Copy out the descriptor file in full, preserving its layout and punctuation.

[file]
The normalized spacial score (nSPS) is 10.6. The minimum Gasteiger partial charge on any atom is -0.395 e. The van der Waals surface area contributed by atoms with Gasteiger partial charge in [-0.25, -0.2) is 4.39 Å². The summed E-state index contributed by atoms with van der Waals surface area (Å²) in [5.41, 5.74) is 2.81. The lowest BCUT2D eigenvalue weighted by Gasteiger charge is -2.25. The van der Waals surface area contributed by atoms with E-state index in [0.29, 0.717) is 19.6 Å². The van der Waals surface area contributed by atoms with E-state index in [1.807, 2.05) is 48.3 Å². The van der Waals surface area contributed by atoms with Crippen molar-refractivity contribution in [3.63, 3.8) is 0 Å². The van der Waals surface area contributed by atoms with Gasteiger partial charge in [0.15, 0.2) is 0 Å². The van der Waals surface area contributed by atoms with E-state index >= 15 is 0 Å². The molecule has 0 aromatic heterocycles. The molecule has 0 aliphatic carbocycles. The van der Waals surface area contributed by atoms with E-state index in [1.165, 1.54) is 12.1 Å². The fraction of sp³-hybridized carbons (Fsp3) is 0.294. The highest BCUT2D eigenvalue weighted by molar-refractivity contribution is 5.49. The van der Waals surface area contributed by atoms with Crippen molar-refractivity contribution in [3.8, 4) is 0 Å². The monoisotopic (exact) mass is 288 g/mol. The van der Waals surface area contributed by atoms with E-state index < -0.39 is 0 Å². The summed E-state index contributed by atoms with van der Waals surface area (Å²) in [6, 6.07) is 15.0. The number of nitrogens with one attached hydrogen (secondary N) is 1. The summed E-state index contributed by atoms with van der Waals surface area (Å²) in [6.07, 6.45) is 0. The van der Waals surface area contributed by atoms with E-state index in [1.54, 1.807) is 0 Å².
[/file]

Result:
The normalized spacial score (nSPS) is 10.6. The minimum Gasteiger partial charge on any atom is -0.395 e. The van der Waals surface area contributed by atoms with Gasteiger partial charge in [-0.25, -0.2) is 4.39 Å². The summed E-state index contributed by atoms with van der Waals surface area (Å²) in [5.41, 5.74) is 2.81. The lowest BCUT2D eigenvalue weighted by Gasteiger charge is -2.25. The van der Waals surface area contributed by atoms with E-state index in [0.29, 0.717) is 19.6 Å². The van der Waals surface area contributed by atoms with E-state index in [1.807, 2.05) is 48.3 Å². The van der Waals surface area contributed by atoms with Crippen molar-refractivity contribution in [3.63, 3.8) is 0 Å². The van der Waals surface area contributed by atoms with Gasteiger partial charge in [0.15, 0.2) is 0 Å². The van der Waals surface area contributed by atoms with E-state index >= 15 is 0 Å². The molecule has 0 aromatic heterocycles. The molecule has 0 aliphatic carbocycles. The van der Waals surface area contributed by atoms with E-state index in [1.165, 1.54) is 12.1 Å². The fraction of sp³-hybridized carbons (Fsp3) is 0.294. The highest BCUT2D eigenvalue weighted by molar-refractivity contribution is 5.49. The van der Waals surface area contributed by atoms with Crippen molar-refractivity contribution in [3.8, 4) is 0 Å². The monoisotopic (exact) mass is 288 g/mol. The van der Waals surface area contributed by atoms with E-state index < -0.39 is 0 Å². The summed E-state index contributed by atoms with van der Waals surface area (Å²) in [6, 6.07) is 15.0. The number of nitrogens with one attached hydrogen (secondary N) is 1. The summed E-state index contributed by atoms with van der Waals surface area (Å²) in [6.07, 6.45) is 0. The van der Waals surface area contributed by atoms with E-state index in [1.54, 1.807) is 0 Å².